Instead of a surgically sharp blade, a mould line remover, like Games Workshop’s Citadel Mould Line remover has a metal 90-degree edge which is just right for scraping the lines off. Taking off these lines will give a much better final look to your painted mini. You can always just search online for Mould Line remover for a cheaper alternative to Games Workshop’s product.
A step up from this is a Seam Scraper. MicroMark is the most lauded brand. Although, this is only available in the US. A search for seam scraper online will find you some alternatives in other countries. A seam scraper is the best of both worlds between Hobby Knife and Mould Line remover. It tapers to a fine point to get into those hard to reach places unlike a mould line remover and it is not a surgically sharp blade like a hobby knife. Meaning it can remove those pesky lines without as much risk of flattening an edge.
Sanding, even with sandpaper is really useful when working with miniatures.
If you want to take your mould line removal to the next level or even clean up some of the edges where parts have been glued together and get a perfectly smooth join. There’s nothing better than sanding and polishing sticks.
One of the more popular brands is Squadron. Which are great sanding sticks but the size of them makes them more useful for scale models than miniatures.
The better option (IMHO) is the flory mini sanding and polishing mini sticks from the UK (pictured above), which are exactly the size you need for miniatures.
When working with resin or metal miniatures, sanding won’t get you very far. A better option for removing those nasty bumps and lines are modelling files.
Honestly, you can pick up a full set of hobby files for next to nothing and these are perfect for the beginner.
At an intermediate or advanced level, there are some specialist brands who do higher quality sets. But for the highest level, you want to be looking for a jewellers quality set. With good care and attention,
Good lighting really is a key requirement for painting, but it’s lower down on this list because no matter how many people tell you this it will always be one of the last things a hobbyist buys. You can start with natural daylight then a simple set-up with a couple (that’s right, a couple) of lamps.
For a proper setup, you want to upgrade and to get some bright daylight bulbs.
You can make your own light arch over your hobby space.
Finally, there are dedicated hobby lamps which offer the perfect lighting set-up
Advanced tools are optional and only necessary for the true enthusiast hobbyists.
When you are finally ready for painting some of the finest lines, magnification helps, it’s not necessary, but it helps.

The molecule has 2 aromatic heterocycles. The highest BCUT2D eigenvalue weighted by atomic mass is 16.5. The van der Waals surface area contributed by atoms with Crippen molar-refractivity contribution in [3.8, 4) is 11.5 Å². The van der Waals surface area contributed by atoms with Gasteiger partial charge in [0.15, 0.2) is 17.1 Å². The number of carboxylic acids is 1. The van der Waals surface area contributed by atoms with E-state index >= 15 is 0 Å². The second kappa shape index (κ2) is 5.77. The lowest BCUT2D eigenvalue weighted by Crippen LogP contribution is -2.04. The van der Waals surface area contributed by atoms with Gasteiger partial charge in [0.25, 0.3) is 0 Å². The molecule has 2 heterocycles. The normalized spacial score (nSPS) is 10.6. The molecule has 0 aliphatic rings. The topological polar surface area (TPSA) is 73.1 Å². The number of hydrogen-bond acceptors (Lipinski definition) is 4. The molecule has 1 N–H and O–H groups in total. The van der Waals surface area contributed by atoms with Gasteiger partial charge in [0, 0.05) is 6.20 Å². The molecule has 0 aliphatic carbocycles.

There are multiple options here. you can buy a simple magnification stand which will hold your parts and have a magnifying glass, however, this is normally only one level of magnification.
Another option is a magnifying lamp which can both illuminate the mini and magnify it. Again, these are typically only one level of magnification, but some are adjustable.
The best option is the head-mounted magnifier with various levels of magnification
Using an airbrush is not an advanced technique, but it is certainly more of an advanced tool requiring maintenance a lot of peripheral items to go along with it
An airbrush set up is not difficult to get started with. Check out our guide for the best beginner airbrush where we show you the simplest kit you can buy to get you started. You just need a basic compressor with a tank, which you can get of Amazon or eBay. And that will come with a free basic airbrush.
Sculpting is not really for everyone, and, for this reason, it goes into its own specialist category. I know many incredible painters who are terrible at sculpting and never do it. I know many incredible sculptors who are terrible at painting. Some are incredible at both (I am so jealous of those people).
You can start your journey with a simple metal sculpting toolset. Games Workshop does their own Citadel range of 3 basic tools.
You can extend this range with various metal sculpting
Beyond that, a variety of brands make numerous different silicon sculpting toolsets featuring various shapes and sizes for smoothing out and shaping your creations.
You can also pick up a set of Sculpting Styluses too for your poking and prodding needs.
Essential Hobby Tools for Miniatures & Wargames Model – Final Thoughts
And that’s the list. What did you think, did I miss anything? Next we’ll take a look at the essential consumables. As You expect there will be some crossover with this article but it’s worth knowing the essential kit you’ll need to have alongside your tools.